On the other side of the marina, Mr. Kato was saying, “Ten minutes. We have ten minutes before we are supposed to meet your mom and Katelyn.” He was talking to both Devan and Michelle. “She’s not my mom,” said Michelle, correcting her dad.
My Feelings are Important! I make friends easily.
Devan, a boy of average height, brown eyes and light brown hair, said, “We still have time to go out on the pier!”
“Come on, Dad, we have time,” said Michelle. “Ok,” said Mr. Kato, “the pier is shaped like an upside down L. You can walk to where the two sides of the L meet.”
Michelle and Devan couldn’t hold back. They moved quickly down the pier, looked around and then hurried back to meet Mr. Kato. Then they started walking through the boatyard toward their meeting place.
Mr. Kato said, “Devan, you started to say something about Katelyn a minute ago. What was it?”
Devan replied, “Katelyn told me that Michelle is the only friend she has. She’s been having a hard time making new friends.”
“How are you doing at making friends, Devan?” asked Mr. Kato.
“I think it’s easier for me to make friends. But still, I don’t know why we had to move here just so our mom could get a stupid job.”
“Yeah,” said Mr. Kato, I might be feeling a little mad if I were you.”
Devan said, “I’m feeling mad because my sister is feeling sad.” Devan was a year and a half older than Katelyn and felt very protective of his little sister. He continued, “Back home, Katelyn was used to being a leader on all her teams. Now she doesn’t feel like she belongs. That makes me mad.”
Now they were almost to the office where Mrs. Johnson worked.
“Congratulations, Devan,” said Mr. Kato.
“For expressing your feelings,” continued Mr. Kato. “When you are feeling angry, or feeling sad, or even when you are feeling
happy, it is important to talk about your feelings. You see, feelings are important but you need to talk about them.”
Michelle, who had been walking quietly, said “We could make that a new Chocolate Chip Belief about feelings!”
“Good idea,” said Mr. Kato. “Like what?”
“How about this?” Michelle responded, “My feelings are important!”
Just then they walked up to a building called the Port Authority. Mrs. Johnson and Katelyn just about jumped out of the front door of the colorful building with big smiles on their faces.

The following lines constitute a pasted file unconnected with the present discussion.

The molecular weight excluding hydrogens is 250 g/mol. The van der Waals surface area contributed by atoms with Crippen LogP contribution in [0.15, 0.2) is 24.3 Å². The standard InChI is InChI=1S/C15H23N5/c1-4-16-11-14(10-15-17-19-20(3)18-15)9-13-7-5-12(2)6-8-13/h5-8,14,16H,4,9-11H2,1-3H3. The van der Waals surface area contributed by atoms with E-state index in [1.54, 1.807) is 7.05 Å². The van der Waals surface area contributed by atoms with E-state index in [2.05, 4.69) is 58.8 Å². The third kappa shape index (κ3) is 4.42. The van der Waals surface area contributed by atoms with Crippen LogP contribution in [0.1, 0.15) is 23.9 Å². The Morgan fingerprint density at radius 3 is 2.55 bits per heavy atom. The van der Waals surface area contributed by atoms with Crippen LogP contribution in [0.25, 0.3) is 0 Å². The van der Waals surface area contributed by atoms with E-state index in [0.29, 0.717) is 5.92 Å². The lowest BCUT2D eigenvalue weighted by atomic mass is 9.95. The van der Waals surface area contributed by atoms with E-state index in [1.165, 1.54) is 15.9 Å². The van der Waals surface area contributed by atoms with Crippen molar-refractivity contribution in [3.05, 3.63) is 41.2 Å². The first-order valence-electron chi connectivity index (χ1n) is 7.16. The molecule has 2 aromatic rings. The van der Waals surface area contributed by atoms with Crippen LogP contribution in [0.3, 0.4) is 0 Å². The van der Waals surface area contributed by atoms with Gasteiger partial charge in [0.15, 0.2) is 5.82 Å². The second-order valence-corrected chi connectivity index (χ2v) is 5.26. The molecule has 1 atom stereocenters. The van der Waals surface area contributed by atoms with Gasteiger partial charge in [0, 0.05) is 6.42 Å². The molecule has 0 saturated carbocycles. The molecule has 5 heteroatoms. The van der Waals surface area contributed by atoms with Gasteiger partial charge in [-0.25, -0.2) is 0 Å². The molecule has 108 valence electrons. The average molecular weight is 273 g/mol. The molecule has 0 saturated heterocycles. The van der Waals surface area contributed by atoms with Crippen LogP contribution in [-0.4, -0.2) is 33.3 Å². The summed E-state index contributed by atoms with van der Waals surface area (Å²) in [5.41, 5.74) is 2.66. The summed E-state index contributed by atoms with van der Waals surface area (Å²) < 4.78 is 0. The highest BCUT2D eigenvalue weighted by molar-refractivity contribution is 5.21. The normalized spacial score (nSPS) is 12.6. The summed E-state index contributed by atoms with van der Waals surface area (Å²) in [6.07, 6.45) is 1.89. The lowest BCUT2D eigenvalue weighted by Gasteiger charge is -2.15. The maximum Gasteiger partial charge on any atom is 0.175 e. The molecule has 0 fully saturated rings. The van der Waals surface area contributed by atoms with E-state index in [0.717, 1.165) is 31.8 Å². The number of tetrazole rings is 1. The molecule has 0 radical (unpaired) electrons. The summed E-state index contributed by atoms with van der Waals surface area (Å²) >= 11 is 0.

Mrs. Johnson said, “Hi, Devan, hi Michelle, hi Mr. Kato. I’m so glad to see you. Let me show you around. Thank you so much, Mr. Kato, for agreeing to pick up Devan.” She looked out at rows of boats that were each neatly parked in their own stalls. “There’s so much to show you. Let’s start here,” she said.
“Look at all of the beautiful boats,” she said. “One of our jobs here at the marina is to provide a safe place for the boat owners to keep their boats. That’s why we have these locking gates. Only the people who have boats in our port can go down the ramp and get on the boats.”
“Devan, look at that,” said Katelyn, as she pointed towards a boat riding on a forklift. “What are they doing, Mom?”
Mrs. Johnson answered, “When someone who keeps their boat in the boat rack wants to go for a ride, we carry it on a forklift to the boat lift and lower it into the water for them.”
“Whoa! That’s neat,” said Michelle. “Maybe the owner is going fishing.”
“That’s possible,” said Mrs. Johnson proudly, “or perhaps he or she is just going for a ride.”
The children were fascinated by the big forklift that moved the boats in and out of storage. Michelle’s dad said, “I can see why you moved all the way from California for this job. It looks like a lot of fun.”
My Feelings are Important! I make friends easily.
“Hey, you kids,” said Mr. Kato, “Mrs. Johnson doesn’t know it but she is teaching you how important it is to do something you love when you grow up. See how happy she is?”
“I am,” she replied. “For the first time in my life, I love my job.”
“Are you feeling glad, Mom?” Devan asked. “All your feelings are important, too!”